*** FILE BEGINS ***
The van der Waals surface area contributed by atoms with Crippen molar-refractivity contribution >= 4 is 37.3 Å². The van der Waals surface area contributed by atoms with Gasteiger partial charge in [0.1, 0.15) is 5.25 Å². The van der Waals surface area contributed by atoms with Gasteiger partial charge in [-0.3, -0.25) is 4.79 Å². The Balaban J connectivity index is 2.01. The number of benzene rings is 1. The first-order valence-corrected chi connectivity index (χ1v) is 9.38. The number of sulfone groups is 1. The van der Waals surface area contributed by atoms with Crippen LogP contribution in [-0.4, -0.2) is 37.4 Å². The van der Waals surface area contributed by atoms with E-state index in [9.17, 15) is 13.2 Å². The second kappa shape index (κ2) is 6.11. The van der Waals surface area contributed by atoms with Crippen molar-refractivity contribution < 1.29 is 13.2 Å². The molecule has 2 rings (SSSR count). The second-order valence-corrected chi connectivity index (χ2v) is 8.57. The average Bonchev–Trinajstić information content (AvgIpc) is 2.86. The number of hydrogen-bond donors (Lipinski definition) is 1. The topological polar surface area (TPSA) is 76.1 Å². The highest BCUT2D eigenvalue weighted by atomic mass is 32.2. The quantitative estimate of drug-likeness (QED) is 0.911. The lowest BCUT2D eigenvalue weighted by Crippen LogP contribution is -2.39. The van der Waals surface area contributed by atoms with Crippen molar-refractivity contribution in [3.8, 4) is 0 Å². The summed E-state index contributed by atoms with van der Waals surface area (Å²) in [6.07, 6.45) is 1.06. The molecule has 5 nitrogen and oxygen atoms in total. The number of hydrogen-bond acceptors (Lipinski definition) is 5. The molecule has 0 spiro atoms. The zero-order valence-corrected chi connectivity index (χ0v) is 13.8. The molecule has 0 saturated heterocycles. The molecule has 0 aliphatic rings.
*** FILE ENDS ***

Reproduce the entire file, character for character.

The van der Waals surface area contributed by atoms with Crippen molar-refractivity contribution >= 4 is 37.3 Å². The van der Waals surface area contributed by atoms with Gasteiger partial charge in [0.1, 0.15) is 5.25 Å². The van der Waals surface area contributed by atoms with Gasteiger partial charge in [-0.3, -0.25) is 4.79 Å². The Balaban J connectivity index is 2.01. The number of benzene rings is 1. The first-order valence-corrected chi connectivity index (χ1v) is 9.38. The number of sulfone groups is 1. The van der Waals surface area contributed by atoms with Crippen LogP contribution in [-0.4, -0.2) is 37.4 Å². The van der Waals surface area contributed by atoms with E-state index in [9.17, 15) is 13.2 Å². The second kappa shape index (κ2) is 6.11. The van der Waals surface area contributed by atoms with Crippen molar-refractivity contribution < 1.29 is 13.2 Å². The molecule has 2 rings (SSSR count). The second-order valence-corrected chi connectivity index (χ2v) is 8.57. The average Bonchev–Trinajstić information content (AvgIpc) is 2.86. The number of hydrogen-bond donors (Lipinski definition) is 1. The topological polar surface area (TPSA) is 76.1 Å². The highest BCUT2D eigenvalue weighted by atomic mass is 32.2. The quantitative estimate of drug-likeness (QED) is 0.911. The lowest BCUT2D eigenvalue weighted by Crippen LogP contribution is -2.39. The van der Waals surface area contributed by atoms with Crippen molar-refractivity contribution in [3.8, 4) is 0 Å². The summed E-state index contributed by atoms with van der Waals surface area (Å²) in [6.07, 6.45) is 1.06. The molecule has 5 nitrogen and oxygen atoms in total. The number of hydrogen-bond acceptors (Lipinski definition) is 5. The molecule has 0 spiro atoms. The zero-order valence-corrected chi connectivity index (χ0v) is 13.8. The molecule has 0 saturated heterocycles. The molecule has 0 aliphatic rings.